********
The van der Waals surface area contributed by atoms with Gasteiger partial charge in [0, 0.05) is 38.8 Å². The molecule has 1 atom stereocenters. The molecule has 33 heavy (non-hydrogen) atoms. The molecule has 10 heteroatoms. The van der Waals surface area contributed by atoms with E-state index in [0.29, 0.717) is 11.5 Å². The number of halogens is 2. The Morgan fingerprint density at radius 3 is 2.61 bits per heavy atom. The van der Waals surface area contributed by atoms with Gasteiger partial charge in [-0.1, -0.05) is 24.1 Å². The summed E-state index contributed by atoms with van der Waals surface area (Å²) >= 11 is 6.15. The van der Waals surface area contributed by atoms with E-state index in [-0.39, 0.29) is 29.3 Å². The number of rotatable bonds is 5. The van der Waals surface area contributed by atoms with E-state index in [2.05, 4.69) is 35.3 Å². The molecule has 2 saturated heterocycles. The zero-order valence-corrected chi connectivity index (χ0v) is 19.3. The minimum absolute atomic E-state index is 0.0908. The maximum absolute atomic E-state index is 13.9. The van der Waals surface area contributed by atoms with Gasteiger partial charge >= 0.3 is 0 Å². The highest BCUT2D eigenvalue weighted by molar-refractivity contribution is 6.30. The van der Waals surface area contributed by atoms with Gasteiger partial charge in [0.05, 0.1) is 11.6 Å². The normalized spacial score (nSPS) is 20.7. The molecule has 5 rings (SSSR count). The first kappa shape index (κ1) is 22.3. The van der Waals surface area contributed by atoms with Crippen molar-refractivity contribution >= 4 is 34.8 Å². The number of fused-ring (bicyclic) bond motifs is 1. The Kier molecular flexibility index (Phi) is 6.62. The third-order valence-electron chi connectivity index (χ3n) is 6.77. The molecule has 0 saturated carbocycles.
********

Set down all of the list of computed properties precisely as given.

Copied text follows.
The van der Waals surface area contributed by atoms with Gasteiger partial charge in [0, 0.05) is 38.8 Å². The molecule has 1 atom stereocenters. The molecule has 33 heavy (non-hydrogen) atoms. The molecule has 10 heteroatoms. The van der Waals surface area contributed by atoms with E-state index in [0.29, 0.717) is 11.5 Å². The number of halogens is 2. The Morgan fingerprint density at radius 3 is 2.61 bits per heavy atom. The van der Waals surface area contributed by atoms with Gasteiger partial charge in [-0.1, -0.05) is 24.1 Å². The summed E-state index contributed by atoms with van der Waals surface area (Å²) >= 11 is 6.15. The van der Waals surface area contributed by atoms with E-state index in [-0.39, 0.29) is 29.3 Å². The number of rotatable bonds is 5. The van der Waals surface area contributed by atoms with E-state index in [2.05, 4.69) is 35.3 Å². The molecule has 2 saturated heterocycles. The zero-order valence-corrected chi connectivity index (χ0v) is 19.3. The minimum absolute atomic E-state index is 0.0908. The maximum absolute atomic E-state index is 13.9. The van der Waals surface area contributed by atoms with Gasteiger partial charge >= 0.3 is 0 Å². The highest BCUT2D eigenvalue weighted by molar-refractivity contribution is 6.30. The van der Waals surface area contributed by atoms with Gasteiger partial charge in [0.05, 0.1) is 11.6 Å². The normalized spacial score (nSPS) is 20.7. The molecule has 5 rings (SSSR count). The first kappa shape index (κ1) is 22.3. The van der Waals surface area contributed by atoms with Crippen molar-refractivity contribution >= 4 is 34.8 Å². The number of fused-ring (bicyclic) bond motifs is 1. The Kier molecular flexibility index (Phi) is 6.62. The third-order valence-electron chi connectivity index (χ3n) is 6.77. The molecule has 0 saturated carbocycles.